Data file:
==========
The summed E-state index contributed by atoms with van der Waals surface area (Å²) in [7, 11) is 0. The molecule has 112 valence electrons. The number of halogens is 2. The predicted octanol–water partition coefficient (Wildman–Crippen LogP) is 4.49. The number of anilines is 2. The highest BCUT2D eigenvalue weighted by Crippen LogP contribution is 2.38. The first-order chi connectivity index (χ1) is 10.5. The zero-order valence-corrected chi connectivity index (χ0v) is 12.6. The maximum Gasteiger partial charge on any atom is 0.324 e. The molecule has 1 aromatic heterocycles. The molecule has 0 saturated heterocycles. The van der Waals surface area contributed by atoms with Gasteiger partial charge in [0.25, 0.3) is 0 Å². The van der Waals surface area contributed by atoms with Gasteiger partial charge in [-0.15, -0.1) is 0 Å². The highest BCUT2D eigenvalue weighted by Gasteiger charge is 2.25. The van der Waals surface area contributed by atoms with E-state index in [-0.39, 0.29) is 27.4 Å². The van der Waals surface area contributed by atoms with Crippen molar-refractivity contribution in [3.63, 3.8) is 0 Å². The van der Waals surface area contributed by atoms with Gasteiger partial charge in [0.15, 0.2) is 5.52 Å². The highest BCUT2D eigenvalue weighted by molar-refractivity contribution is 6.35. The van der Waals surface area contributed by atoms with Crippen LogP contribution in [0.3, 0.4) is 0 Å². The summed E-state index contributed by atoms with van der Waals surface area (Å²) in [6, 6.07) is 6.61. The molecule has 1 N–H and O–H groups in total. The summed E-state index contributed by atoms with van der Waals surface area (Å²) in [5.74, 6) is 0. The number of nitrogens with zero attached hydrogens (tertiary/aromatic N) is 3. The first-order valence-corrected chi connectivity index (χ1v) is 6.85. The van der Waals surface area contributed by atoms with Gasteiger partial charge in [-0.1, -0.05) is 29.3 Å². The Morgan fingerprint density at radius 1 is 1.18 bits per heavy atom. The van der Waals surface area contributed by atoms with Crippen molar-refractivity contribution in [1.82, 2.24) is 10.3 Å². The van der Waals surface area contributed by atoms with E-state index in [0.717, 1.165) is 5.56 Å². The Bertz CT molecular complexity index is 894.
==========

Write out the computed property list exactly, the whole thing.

The summed E-state index contributed by atoms with van der Waals surface area (Å²) in [7, 11) is 0. The molecule has 112 valence electrons. The number of halogens is 2. The predicted octanol–water partition coefficient (Wildman–Crippen LogP) is 4.49. The number of anilines is 2. The highest BCUT2D eigenvalue weighted by Crippen LogP contribution is 2.38. The first-order chi connectivity index (χ1) is 10.5. The zero-order valence-corrected chi connectivity index (χ0v) is 12.6. The maximum Gasteiger partial charge on any atom is 0.324 e. The molecule has 1 aromatic heterocycles. The molecule has 0 saturated heterocycles. The van der Waals surface area contributed by atoms with Gasteiger partial charge in [0.25, 0.3) is 0 Å². The van der Waals surface area contributed by atoms with Gasteiger partial charge in [-0.15, -0.1) is 0 Å². The highest BCUT2D eigenvalue weighted by Gasteiger charge is 2.25. The van der Waals surface area contributed by atoms with E-state index in [-0.39, 0.29) is 27.4 Å². The van der Waals surface area contributed by atoms with Crippen molar-refractivity contribution in [3.63, 3.8) is 0 Å². The van der Waals surface area contributed by atoms with Gasteiger partial charge in [0.15, 0.2) is 5.52 Å². The highest BCUT2D eigenvalue weighted by molar-refractivity contribution is 6.35. The van der Waals surface area contributed by atoms with Crippen LogP contribution in [0.3, 0.4) is 0 Å². The summed E-state index contributed by atoms with van der Waals surface area (Å²) in [6, 6.07) is 6.61. The molecule has 1 N–H and O–H groups in total. The summed E-state index contributed by atoms with van der Waals surface area (Å²) in [5.74, 6) is 0. The number of nitrogens with zero attached hydrogens (tertiary/aromatic N) is 3. The first-order valence-corrected chi connectivity index (χ1v) is 6.85. The van der Waals surface area contributed by atoms with Gasteiger partial charge in [-0.1, -0.05) is 29.3 Å². The Morgan fingerprint density at radius 1 is 1.18 bits per heavy atom. The van der Waals surface area contributed by atoms with Crippen molar-refractivity contribution in [1.82, 2.24) is 10.3 Å². The van der Waals surface area contributed by atoms with E-state index in [0.717, 1.165) is 5.56 Å². The Bertz CT molecular complexity index is 894.